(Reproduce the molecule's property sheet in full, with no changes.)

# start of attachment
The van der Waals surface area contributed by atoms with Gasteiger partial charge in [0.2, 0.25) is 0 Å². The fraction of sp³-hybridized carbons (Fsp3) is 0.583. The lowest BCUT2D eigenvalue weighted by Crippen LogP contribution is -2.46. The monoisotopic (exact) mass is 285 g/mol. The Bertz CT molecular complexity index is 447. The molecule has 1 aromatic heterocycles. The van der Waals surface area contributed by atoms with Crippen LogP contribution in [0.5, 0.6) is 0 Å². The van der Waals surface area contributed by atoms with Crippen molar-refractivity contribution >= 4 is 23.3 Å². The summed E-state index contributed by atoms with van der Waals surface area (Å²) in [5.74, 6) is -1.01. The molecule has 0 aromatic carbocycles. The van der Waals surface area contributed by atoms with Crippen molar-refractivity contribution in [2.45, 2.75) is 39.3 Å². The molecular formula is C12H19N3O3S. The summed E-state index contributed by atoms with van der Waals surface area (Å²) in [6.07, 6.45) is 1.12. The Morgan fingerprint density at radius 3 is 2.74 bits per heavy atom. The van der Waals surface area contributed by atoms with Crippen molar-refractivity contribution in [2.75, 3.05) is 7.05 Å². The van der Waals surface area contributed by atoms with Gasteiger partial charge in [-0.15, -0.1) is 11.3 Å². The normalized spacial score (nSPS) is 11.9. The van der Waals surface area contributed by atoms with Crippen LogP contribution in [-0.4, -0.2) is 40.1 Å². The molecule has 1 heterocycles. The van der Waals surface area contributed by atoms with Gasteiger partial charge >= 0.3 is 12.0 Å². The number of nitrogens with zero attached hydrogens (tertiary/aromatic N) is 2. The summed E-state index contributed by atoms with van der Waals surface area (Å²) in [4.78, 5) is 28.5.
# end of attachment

The van der Waals surface area contributed by atoms with Gasteiger partial charge in [0.2, 0.25) is 0 Å². The fraction of sp³-hybridized carbons (Fsp3) is 0.583. The lowest BCUT2D eigenvalue weighted by Crippen LogP contribution is -2.46. The monoisotopic (exact) mass is 285 g/mol. The Bertz CT molecular complexity index is 447. The molecule has 1 aromatic heterocycles. The van der Waals surface area contributed by atoms with Crippen LogP contribution in [0.5, 0.6) is 0 Å². The van der Waals surface area contributed by atoms with Crippen molar-refractivity contribution >= 4 is 23.3 Å². The summed E-state index contributed by atoms with van der Waals surface area (Å²) in [5.74, 6) is -1.01. The molecule has 0 aromatic carbocycles. The van der Waals surface area contributed by atoms with Crippen molar-refractivity contribution in [2.45, 2.75) is 39.3 Å². The molecular formula is C12H19N3O3S. The summed E-state index contributed by atoms with van der Waals surface area (Å²) in [6.07, 6.45) is 1.12. The Morgan fingerprint density at radius 3 is 2.74 bits per heavy atom. The van der Waals surface area contributed by atoms with Crippen molar-refractivity contribution in [2.75, 3.05) is 7.05 Å². The van der Waals surface area contributed by atoms with Gasteiger partial charge in [-0.15, -0.1) is 11.3 Å². The normalized spacial score (nSPS) is 11.9. The van der Waals surface area contributed by atoms with Crippen LogP contribution in [-0.4, -0.2) is 40.1 Å². The molecule has 1 heterocycles. The van der Waals surface area contributed by atoms with Gasteiger partial charge >= 0.3 is 12.0 Å². The number of nitrogens with zero attached hydrogens (tertiary/aromatic N) is 2. The summed E-state index contributed by atoms with van der Waals surface area (Å²) in [4.78, 5) is 28.5.